zoom out

She falls to the floor, weeping.

He looks down at her, tears in his own eyes, turns away. He walks around the apartment, taking a few things. A phone charger. A few shirts from the closet. A toothbrush. Some books and DVDs. A mug from the kitchen.

She cries harder.

He goes back to her, tries to hug her. It is awkward. He says something, then puts a key on the counter and walks out.

 

Zoom out. The neighbours hear her sobs. One rolls his eyes and hopes it doesn’t last too long. Another puts a few cookies on a plate and wraps them in plastic, to leave outside her door.

 

Zoom out. He pushes past people in the street as he walks, then runs away from the building. He is trying to hold his tears until he gets to his car. He fumbles with the lock, then gets in and yells, making the passersby turn and stare. He thumps his steering wheel. He waits until he is calmer before he drives away.

 

Zoom out. The city bustles. She calls in sick to work, and her boss warns her that she had better be in tomorrow or risk the consequences. He nearly misses a stop sign, and a mother pushing a stroller yells at him. He takes a deep breath.

 

Zoom out. She calls her mom, two thousand kilometres away. They weep together, the tiny wire tenuously connecting them. He drives to his college roommate’s house in the next province and asks to sleep on the couch.

 

Zoom out. There is a tragedy in a faraway country. The news, grasping at the human angle, repeats the story of a young woman who lost her husband and the father of her miscarried child over and over. The woman cries and cries. Both women cry and cry.

 

Zoom out. The earth from space looks the same as ever. Turquoise, swirled with white. Lit up by constellations of community at night. One tiny pinprick in a sea of stars. And yet, the universe is subtly altered.

 

Visitation

The air is thick with grief in this house. Every move I make seems intrusive. I’m sitting on a chair that could be hers, drinking tea from a cup that once touched her lips. Am I being properly respectful? What should I mention or not mention?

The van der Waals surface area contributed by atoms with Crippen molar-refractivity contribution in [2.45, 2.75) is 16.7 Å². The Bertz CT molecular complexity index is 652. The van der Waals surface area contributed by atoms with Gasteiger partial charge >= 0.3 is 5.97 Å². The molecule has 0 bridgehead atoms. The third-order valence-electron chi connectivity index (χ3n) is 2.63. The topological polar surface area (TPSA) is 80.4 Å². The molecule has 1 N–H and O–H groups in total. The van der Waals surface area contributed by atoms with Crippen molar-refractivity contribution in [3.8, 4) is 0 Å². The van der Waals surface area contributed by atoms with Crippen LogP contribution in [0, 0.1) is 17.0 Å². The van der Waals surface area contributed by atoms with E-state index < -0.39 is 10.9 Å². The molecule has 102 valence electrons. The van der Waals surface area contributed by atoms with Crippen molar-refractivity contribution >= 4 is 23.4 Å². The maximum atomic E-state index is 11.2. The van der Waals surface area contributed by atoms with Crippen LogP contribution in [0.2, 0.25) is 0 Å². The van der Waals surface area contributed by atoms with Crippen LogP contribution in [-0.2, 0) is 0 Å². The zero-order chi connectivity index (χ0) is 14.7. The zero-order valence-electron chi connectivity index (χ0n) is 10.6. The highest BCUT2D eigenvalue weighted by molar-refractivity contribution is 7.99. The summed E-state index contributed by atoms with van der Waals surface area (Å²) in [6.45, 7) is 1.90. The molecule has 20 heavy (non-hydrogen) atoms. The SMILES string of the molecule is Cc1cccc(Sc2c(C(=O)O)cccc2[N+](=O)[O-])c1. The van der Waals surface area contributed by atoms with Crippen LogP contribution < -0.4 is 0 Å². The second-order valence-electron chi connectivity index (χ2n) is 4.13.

There’s just the two of them now, mother and daughter. I don’t know about the father, but the sister has been gone just two weeks.  I have not met them till this day and unlike so many others to cross their path, I have no sense of what fills the hole. I had never met the dead sister, only been told of her charm, her outgoing personality. All I see here is the gap, this space where she once was, now filled by pain.

I’ve accompanied my pastor on this visit, in the hopes I can talk to the younger sister, be an ally in the days to come. My mouth feels full of marbles and sand as I try to talk to her. The two of us awkwardly set up future meetings in more neutral places. Coffee next week, lunch in a month or so. She twists a colorful friendship bracelet around and around her wrist and I notice that its lettered beads spell out her sister’s name.

Uncomfortable in my intrusion, I excuse myself to use the washroom. There are framed pictures all down the hall. One is of the two sisters, brunettes with matching eyes, the older one with her hand on the younger’s shoulder, her smile broad and inviting. I enter the bathroom and it smells of vanilla and patchouli, hairspray and Nair. There are bottles all over the bathroom; body spray and shampoo and body wash and essential oils – all in colourful bottles, arranged like candles on an altar.

I glance at myself in the bathroom mirror, my eyes full of tears. Catching my breath, I wash my face and go take my place again at the kitchen table, carefully, slowly, not wanting to make even a ripple in the air.